Fig. 1. Routes of entry and distribution of the fungus diseases of humans. Labels at left indicate routes of entry of pathogenic and opportunistic fungi that cause deep and cutaneous mycoses. At right we indicate the principal tissue sites of deep mycoses in comparison with superficial, cutaneous and subcutaneous mycoses. From Moore, Robson & Trinci (2011).

Another remarkable statistic about human mycoses is that it is now unusual for a woman to go through her reproductive years without at least one significant infection by the yeast Candida albicans. This introduces another source of disease because C. albicans is a normal inhabitant of the human mouth, throat, colon and reproductive organs. Usually it causes no disease but lives commensally in ecological balance with other microorganisms of the digestive system. However, other factors such as diabetes, old age and pregnancy, but also hormonal changes, can cause C. albicans to grow in a manner that cannot be controlled by the body’s defence systems and candidiasis results, with symptoms ranging from the irritating to the life-threatening. For most people candidiasis, like other superficial infections, is irritating; the fungus remains in the outer layers of the skin because the body’s immune defence system prevents the fungus penetrating more deeply. In patients whose immune systems are compromised in some way there is no such defence and the infecting fungus becomes deep-seated, systemic and potentially fatal.

This category of patient includes transplant patients, where the immune system is pharmaceutically modulated to control rejection, and people with AIDS (acquired immune deficiency syndrome), where deterioration of the immune system is caused by the decline in CD4+ T cells, the key infection fighters of the immune system, by the HIV (human immunodeficiency virus) retrovirus. Infections of those with weakened immune systems are called opportunistic infections. Candidiasis is the most common HIV-related fungus infection that can affect the entire body, but there are other opportunistic fungi that typically do not cause disease in healthy people but only those with damaged immune systems; these fungi attack when there is an ‘opportunity’ to infect and can cause life-threatening disease.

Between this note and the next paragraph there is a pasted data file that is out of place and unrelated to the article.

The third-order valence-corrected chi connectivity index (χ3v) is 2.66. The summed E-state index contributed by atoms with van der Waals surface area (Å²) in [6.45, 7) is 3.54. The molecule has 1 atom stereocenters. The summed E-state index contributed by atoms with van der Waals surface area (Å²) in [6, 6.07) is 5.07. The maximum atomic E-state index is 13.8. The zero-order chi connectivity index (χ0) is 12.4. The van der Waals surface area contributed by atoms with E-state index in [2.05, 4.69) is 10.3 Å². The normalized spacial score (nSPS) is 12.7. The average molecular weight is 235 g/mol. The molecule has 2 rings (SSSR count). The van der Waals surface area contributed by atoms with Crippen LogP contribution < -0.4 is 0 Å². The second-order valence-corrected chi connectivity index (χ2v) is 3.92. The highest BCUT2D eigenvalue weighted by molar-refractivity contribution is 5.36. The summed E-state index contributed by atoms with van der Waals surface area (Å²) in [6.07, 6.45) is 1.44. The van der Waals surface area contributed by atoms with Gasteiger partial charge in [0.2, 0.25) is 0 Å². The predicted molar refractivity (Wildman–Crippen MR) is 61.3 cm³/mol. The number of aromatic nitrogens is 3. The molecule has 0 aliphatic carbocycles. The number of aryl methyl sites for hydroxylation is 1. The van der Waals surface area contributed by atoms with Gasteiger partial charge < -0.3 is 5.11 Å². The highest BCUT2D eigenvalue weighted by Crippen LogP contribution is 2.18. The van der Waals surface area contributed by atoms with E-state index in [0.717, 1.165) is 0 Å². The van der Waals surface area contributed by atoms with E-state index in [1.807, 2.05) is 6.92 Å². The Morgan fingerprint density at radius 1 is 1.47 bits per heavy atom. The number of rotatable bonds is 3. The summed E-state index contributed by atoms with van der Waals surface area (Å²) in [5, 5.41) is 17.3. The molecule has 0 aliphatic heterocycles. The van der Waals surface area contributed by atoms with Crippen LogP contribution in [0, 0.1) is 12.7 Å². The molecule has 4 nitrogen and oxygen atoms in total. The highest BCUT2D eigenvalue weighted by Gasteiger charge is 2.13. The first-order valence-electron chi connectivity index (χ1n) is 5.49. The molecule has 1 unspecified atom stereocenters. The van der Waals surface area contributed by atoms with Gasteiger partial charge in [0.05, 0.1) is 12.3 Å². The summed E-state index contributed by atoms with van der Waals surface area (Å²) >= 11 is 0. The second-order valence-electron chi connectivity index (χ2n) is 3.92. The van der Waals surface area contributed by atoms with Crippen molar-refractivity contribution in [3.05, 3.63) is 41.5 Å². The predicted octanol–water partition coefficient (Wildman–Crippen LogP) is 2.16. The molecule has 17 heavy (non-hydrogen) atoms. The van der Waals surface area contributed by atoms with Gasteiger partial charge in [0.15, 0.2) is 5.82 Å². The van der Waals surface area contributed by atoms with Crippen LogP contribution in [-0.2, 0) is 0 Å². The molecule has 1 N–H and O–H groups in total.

Classification of disease types caused by fungi can be difficult and many sources of information classify them in different ways: fungi can be divided according to the ways they cause disease, or the level of damage they cause to the host, or classified according to the group of fungi to which the disease organism belongs. The fungi discussed on this page are classified according to the infection they cause, to try to keep things simple.

There are five types of mycoses to describe, in two main categories:

  • skin mycoses
    • superficial mycoses
    • cutaneous mycoses
    • subcutaneous mycoses
  • systemic mycoses
    • systemic mycoses due to primary (usually dimorphic) pathogens
    • systemic mycoses due to opportunistic pathogens.

Resources Box

Click here to visit a page that completes the description of these five types of mycosis

Additional information

An excellent online source of information about human fungal infections (which we have dipped into frequently for help with this text) is Doctorfungus.org, which can be consulted at this URL: http://www.doctorfungus.org.

Updated December 7, 2016